My eyes fell on the jagged patch of skin missing from the back of his hand, watching in slow motion as blood seeped from the wound each time the tendons flexed, exposed bones moving, its grip tightening around mine. I didn’t panic, didn’t want to scream out, it was like I was watching a documentary on the Discovery Channel. My concentration drifted to the pistol holstered at his side, distracted away only by Toni’s strength pulling at my other hand. The race of engines echoed from down the lane, growing each moment I listened. I took no part in the tug of war, pulled by a hand either side, only snapping my attention to the pain as with a sharp snatch of force, I pulled free of its grip, leaving its face to slap down to the remains of the stone wall.
I stumbled back, Toni catching my fall, her arms under mine until I leapt forward, righting myself, not waiting to steady. Instead I leant down, heaving a great rock, pulling it high above my head before letting it fall, flinching away as the legs shot up, going limp as blood slapped across my bare legs. I was too busy for my eyes to linger on the great clots rolling down, already trying to forget the squelch, the liquid slap as the stone hit. With no time to pause, the engines so near, I leapt out, steadying myself on the rocks, pulling my glance away from the misshaped head remaining, my hands on the holster, the gun in my grip as I cleared the rest of the debris, turning back only to make sure Toni was following.
We ran along the hedge on the inside of the wall, knowing whoever was following, whatever was chasing after their colleague, could go no further than the Land Rover blocking the road, but just as the thoughts came I heard the aggravated bark of hungry dogs in the distance. Down into a shallow valley we took our first opportunity to make sure nothing had followed, thankful we couldn’t see the scene we’d left behind so knew they couldn’t see us in return. With the view blocked we swerved across the field, running until our breath couldn’t pull any harder.
Coming to rest on the other side of a hedge, together we leant behind a tall, wide tree, its branches gnarled and bare. Peering around the side, my breath shaking my body, I watched the line of black smoke in the distance whiten, soon disappearing altogether. Listening out for the snarl of chasing dogs, all I could hear was Toni’s deep breaths as she tried to regain control. My view turned down to my feet. I was up to my ankles in mud, scarlet flecks of clotted blood had dried hard and despite all I kicked they clung on to my legs as I tried to hold back the gag.
I turned away, looking around for something to help, something to wipe the mess away, instead my eyes settled on Toni as she watched, eyes squinted to where we’d come, her breath slow and I wondered, hoped she was feeling better, hadn’t swung the other way. She turned, her face solemn, a grin rising in the corner of her mouth as she looked me up and down. I did the same, taking in her disheveled hair, her face lined with black soot and darkening blood, smudged together with a sheen of perspiration at our effort. My eyes fell down her top, the rip in her t-shirt at the arm, the white of her left cup showing through, the t-shirt potted with black rimmed holes, exposing tiny patches of pink flesh. The corner of my mouth rose.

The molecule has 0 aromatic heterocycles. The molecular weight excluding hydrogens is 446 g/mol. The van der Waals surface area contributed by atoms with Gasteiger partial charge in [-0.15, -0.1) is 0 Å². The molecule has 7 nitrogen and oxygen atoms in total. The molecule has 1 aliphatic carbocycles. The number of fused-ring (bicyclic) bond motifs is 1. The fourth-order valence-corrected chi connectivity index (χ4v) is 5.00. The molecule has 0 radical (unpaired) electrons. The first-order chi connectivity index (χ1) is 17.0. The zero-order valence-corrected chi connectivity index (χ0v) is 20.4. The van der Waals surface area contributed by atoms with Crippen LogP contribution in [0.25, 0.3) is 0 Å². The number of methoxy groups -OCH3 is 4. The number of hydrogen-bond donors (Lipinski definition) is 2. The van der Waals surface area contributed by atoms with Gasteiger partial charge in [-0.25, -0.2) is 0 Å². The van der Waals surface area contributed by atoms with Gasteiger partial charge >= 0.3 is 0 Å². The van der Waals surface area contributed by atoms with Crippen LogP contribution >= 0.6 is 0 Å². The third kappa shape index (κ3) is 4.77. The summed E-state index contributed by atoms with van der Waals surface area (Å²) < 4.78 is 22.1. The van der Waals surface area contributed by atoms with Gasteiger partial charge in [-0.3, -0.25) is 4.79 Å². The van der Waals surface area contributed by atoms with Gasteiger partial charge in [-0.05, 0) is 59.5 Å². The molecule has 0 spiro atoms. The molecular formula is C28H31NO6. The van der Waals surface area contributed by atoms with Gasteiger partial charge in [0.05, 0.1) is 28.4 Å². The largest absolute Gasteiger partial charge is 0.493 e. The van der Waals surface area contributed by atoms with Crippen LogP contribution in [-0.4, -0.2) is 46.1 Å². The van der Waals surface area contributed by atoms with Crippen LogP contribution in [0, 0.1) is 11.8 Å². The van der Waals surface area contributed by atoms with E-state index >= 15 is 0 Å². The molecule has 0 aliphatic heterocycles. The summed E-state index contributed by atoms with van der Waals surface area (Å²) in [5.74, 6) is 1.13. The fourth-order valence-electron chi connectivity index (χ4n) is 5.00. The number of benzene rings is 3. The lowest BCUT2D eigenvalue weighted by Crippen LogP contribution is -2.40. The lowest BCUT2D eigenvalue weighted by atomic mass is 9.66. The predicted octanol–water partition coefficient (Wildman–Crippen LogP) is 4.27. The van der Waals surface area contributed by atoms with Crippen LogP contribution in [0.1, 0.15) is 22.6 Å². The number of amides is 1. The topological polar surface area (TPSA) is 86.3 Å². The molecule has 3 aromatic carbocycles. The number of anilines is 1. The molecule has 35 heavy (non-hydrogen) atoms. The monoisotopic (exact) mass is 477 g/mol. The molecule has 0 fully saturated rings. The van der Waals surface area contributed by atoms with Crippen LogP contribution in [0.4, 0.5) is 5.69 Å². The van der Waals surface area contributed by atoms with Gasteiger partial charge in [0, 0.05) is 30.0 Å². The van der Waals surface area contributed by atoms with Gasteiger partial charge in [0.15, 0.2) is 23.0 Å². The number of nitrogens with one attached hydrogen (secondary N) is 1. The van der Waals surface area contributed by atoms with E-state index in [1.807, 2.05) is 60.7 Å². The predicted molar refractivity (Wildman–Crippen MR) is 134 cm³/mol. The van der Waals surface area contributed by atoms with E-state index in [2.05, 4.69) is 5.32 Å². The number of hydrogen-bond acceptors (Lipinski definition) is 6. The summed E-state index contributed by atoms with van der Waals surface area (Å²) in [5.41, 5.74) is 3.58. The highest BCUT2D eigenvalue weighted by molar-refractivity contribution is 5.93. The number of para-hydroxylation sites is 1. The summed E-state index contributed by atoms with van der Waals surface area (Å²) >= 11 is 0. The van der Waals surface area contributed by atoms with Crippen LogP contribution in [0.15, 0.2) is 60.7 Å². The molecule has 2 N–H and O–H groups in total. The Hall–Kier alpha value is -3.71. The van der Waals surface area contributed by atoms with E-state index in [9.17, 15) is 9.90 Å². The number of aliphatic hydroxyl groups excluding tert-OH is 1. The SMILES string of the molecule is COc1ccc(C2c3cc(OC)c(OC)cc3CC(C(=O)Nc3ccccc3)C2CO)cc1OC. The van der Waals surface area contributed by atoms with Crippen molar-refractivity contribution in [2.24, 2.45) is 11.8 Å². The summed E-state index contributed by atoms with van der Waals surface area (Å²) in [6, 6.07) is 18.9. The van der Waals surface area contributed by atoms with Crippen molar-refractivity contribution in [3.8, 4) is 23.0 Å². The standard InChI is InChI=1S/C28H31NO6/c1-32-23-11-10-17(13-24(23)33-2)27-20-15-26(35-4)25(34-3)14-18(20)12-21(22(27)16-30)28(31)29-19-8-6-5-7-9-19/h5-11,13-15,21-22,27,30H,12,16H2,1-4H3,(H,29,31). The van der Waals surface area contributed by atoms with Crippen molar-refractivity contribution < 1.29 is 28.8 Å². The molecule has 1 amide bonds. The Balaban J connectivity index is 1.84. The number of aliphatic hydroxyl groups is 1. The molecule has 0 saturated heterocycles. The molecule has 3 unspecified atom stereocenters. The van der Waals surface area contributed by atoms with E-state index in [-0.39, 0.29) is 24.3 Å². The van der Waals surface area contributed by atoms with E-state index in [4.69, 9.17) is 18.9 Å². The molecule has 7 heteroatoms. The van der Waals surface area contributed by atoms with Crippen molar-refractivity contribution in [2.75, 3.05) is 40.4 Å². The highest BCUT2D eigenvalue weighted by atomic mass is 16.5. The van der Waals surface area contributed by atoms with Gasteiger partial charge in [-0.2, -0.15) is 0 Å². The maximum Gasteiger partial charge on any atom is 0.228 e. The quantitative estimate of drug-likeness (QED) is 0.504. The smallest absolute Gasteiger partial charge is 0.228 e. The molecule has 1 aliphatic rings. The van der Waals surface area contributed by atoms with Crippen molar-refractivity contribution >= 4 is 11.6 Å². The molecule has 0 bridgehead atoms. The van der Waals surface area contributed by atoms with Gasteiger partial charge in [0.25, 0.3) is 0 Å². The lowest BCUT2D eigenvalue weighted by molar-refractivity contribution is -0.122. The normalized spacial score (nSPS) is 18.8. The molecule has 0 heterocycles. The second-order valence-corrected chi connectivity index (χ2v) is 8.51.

I watched as she grinned my way, the way my Toni did when times were good. I watched as her smile grew and she shook her head until her eyes fell on the pistol I’d nearly forgotten I held in my hand. The grin lessened as she pushed out her hand, her eyes narrowing with the crumple of her face as she reached out for the gun. I had no hesitation in my head, but didn’t understand why my arm was so reluctant to offer her the gun. Her head turned sideways, her eyes narrowing to a pinch as she stepped forward, her smile back, but its nature gone. She stepped closer, so close I could smell the burn mixed with her unforgettable scent pulling hard on snatched memories. I closed my eyes as her flingers ran light down my arm, letting go as she gripped the barrel of the pistol and my hand emptied.
Opening my eyes, I saw she hadn’t stepped far, but looked sideways in the sky, for a moment turning her head around until she found the low sun half way around its journey and I knew the words before they came out.
“We have to get back to the van,” she whispered.
“The cameras,” I said still tilting my head, but she raised her eyebrows, turned her head to the side, righting it after not too long.
“Your medicine,” she said, her voice lowering. “We need to retrieve it before night.” She smiled, bunching her cheeks in my direction and I felt an overwhelming need to be close, to feel her warmth, the hunger lying low inside me. I stepped closer as she peered the way we’d been heading, snapping her head my way as I wrapped my arms around her, her skin cold to touch for a fleeting moment before she flinched away, stepping back, her eyes wide, face curled up in disgust. She flinched for a second time and I realised she’d heard the dogs before me, had heard their panting snarl. Together we turned as I backed away and stood transfixed on the Alsatian running across the field, puffs of vapour pumping from its lungs like a steam engine, its eyes and wide hanging, tooth laden mouth, fixed in our direction.
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Reading out of sequence, here’s the rest of Season Two.
Not read Season One? Here it is.